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The Man Who Ate the World: In Search of the Perfect Dinner

3.46 of 5 stars 3.46  ·  rating details  ·  514 ratings  ·  87 reviews
“A hilarious and insightful journey into the world of restaurant meals.”—Mario Batali

"Nobody goes to restaurants for nutritional reasons. They go for the experience. And what price a really top experience?”

What price indeed? Fearlessly, and with great wit and verve, award-winning restaurant critic Jay Rayner goes in search of the perfect meal. From the Tokyo sushi chef who
Paperback, 288 pages
Published May 26th 2009 by Holt Paperbacks (first published January 1st 2008)
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I'm not sure what I expected from this book, but it surely wasn't what I received. Rayner is a snarky bastard, to be sure, but he spends a lot of time thinking about what he eats, and more importantly, why. A book chronicling a critic jetting to expensive restaurants around the world would get boring if all it did was describe the food. Instead, Rayner astutely recognizes that he is a unique position to see if 3 star restaurants are worth the sometimes insane expense he lays out. The disappointm ...more
Jay Rayner has written only one book -- this one -- and, if there is Mercy in the Universe, he will not write another, at least until he gets his head right. This is easily the most depressing book I have read in many years. Each chapter recounts a visit to a city which is "big" in the culinary world; each was more depressing than the last. The chapter on Las Vegas touched not only on the great food available in that city but on the falsity, the ostentatiousness, the unreality and pretense of th ...more
rayner is undoubtedly one of the most gifted food writers around: he is funny, greedy (idefinitely a good quality for a food writer), straightforward and most important of all knows what he is talking about when it comes to eating. if you love his word of mouth blog entries, guardian columns and various appearances on tv, radio etc. there is no chance that you won't enjoy this. in his 2008 book rayner questions the possibility of hunting down the perfect dinner at the most notable fine dining re ...more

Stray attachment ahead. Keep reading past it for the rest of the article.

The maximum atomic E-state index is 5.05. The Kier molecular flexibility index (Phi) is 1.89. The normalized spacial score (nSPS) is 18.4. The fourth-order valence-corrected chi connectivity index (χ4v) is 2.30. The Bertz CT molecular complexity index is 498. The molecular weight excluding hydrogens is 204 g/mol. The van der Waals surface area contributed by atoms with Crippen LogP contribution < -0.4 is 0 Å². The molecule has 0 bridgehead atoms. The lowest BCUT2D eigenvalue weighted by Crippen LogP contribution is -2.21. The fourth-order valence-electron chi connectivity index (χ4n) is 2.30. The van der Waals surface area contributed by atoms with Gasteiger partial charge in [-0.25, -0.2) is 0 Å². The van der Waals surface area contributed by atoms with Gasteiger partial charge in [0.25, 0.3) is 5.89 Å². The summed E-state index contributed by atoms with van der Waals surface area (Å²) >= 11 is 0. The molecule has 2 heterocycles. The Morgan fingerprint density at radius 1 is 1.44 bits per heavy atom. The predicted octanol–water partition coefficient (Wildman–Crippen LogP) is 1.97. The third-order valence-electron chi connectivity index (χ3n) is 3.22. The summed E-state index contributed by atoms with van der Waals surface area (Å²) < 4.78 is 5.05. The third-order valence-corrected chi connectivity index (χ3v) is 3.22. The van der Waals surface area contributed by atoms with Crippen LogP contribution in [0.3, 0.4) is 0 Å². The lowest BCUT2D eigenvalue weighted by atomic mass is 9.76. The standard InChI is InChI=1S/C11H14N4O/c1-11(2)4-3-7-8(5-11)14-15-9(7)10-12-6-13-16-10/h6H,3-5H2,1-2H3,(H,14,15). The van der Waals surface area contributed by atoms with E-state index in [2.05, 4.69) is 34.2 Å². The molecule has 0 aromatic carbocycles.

If you're any bit of a foodie than you are going to love this book. Rayner is witty and funny, at times self-depricating, which of course only adds to his humor. The stories of his adventures around the world at the best restaurants are entertaining, mesmerizing, and a little bit gluttonous. If you have absolutely zero appreciation for fine dining or high-class food than this book is probably not the book for you. But I enjoyed immensely and would recommend it to anyone who can enjoy the finer t ...more
I was surprised at how much I liked this book. I picked it up expecting to not like it, because he kind of annoyed me on Top Chef Masters, but I enjoyed it immensely. And I'm very jealous of his little project to find the best fine dining experience there is. He's pompous, but amusing, which makes the former okay. Now, if I were to see him on Top Chef, I'd appreciate him.

If good food photography is "food porn," then this book is "food erotica." I could read his descriptions of meals anytime.
Jay Rayner, the restaurant critic for The Observer, goes around the world to investigate and document the globalization of high end gastronomy, in search of the perfect meal. He starts in Las Vegas, on to Moscow, Dubai, Tokyo, New York, London, Paris. Wretched excess? You betcha. It will make your most self-indulgent treat seem positively abstemious by comparison. The high notes are spectacular, but there are an almoat equal number of memorably awful experiences. It's great fun.
Anne Green